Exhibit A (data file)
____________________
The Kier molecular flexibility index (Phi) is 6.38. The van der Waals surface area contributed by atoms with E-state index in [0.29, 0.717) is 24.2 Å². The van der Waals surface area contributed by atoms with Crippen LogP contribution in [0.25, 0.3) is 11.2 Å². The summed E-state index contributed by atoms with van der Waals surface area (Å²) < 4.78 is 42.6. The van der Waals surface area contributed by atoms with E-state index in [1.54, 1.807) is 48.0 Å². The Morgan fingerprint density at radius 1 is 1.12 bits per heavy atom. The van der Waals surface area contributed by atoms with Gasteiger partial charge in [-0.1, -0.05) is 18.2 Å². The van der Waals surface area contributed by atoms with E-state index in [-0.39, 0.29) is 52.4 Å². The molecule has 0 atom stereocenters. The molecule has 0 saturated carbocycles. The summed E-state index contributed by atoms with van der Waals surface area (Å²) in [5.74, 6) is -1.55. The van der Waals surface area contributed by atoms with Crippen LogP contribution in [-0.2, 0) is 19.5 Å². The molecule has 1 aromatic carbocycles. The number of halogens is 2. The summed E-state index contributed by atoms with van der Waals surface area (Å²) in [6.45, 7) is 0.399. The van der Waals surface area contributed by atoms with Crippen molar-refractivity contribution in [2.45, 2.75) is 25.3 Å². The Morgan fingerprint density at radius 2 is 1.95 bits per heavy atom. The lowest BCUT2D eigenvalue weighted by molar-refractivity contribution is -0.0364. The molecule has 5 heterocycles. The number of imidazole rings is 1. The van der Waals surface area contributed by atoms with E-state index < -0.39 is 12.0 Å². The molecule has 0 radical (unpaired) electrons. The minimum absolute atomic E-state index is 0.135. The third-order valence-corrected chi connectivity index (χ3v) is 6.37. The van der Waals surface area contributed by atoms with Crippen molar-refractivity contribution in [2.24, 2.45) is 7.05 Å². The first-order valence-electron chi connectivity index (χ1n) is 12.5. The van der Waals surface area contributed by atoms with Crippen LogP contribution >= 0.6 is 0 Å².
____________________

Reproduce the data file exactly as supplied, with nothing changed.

The Kier molecular flexibility index (Phi) is 6.38. The van der Waals surface area contributed by atoms with E-state index in [0.29, 0.717) is 24.2 Å². The van der Waals surface area contributed by atoms with Crippen LogP contribution in [0.25, 0.3) is 11.2 Å². The summed E-state index contributed by atoms with van der Waals surface area (Å²) < 4.78 is 42.6. The van der Waals surface area contributed by atoms with E-state index in [1.54, 1.807) is 48.0 Å². The Morgan fingerprint density at radius 1 is 1.12 bits per heavy atom. The van der Waals surface area contributed by atoms with Gasteiger partial charge in [-0.1, -0.05) is 18.2 Å². The van der Waals surface area contributed by atoms with E-state index in [-0.39, 0.29) is 52.4 Å². The molecule has 0 atom stereocenters. The molecule has 0 saturated carbocycles. The summed E-state index contributed by atoms with van der Waals surface area (Å²) in [5.74, 6) is -1.55. The van der Waals surface area contributed by atoms with Crippen LogP contribution in [-0.2, 0) is 19.5 Å². The molecule has 1 aromatic carbocycles. The number of halogens is 2. The summed E-state index contributed by atoms with van der Waals surface area (Å²) in [6.45, 7) is 0.399. The van der Waals surface area contributed by atoms with Crippen molar-refractivity contribution in [2.45, 2.75) is 25.3 Å². The Morgan fingerprint density at radius 2 is 1.95 bits per heavy atom. The lowest BCUT2D eigenvalue weighted by molar-refractivity contribution is -0.0364. The molecule has 5 heterocycles. The number of imidazole rings is 1. The van der Waals surface area contributed by atoms with E-state index < -0.39 is 12.0 Å². The molecule has 0 radical (unpaired) electrons. The minimum absolute atomic E-state index is 0.135. The third-order valence-corrected chi connectivity index (χ3v) is 6.37. The van der Waals surface area contributed by atoms with Crippen molar-refractivity contribution in [2.24, 2.45) is 7.05 Å². The first-order valence-electron chi connectivity index (χ1n) is 12.5. The van der Waals surface area contributed by atoms with Crippen LogP contribution >= 0.6 is 0 Å².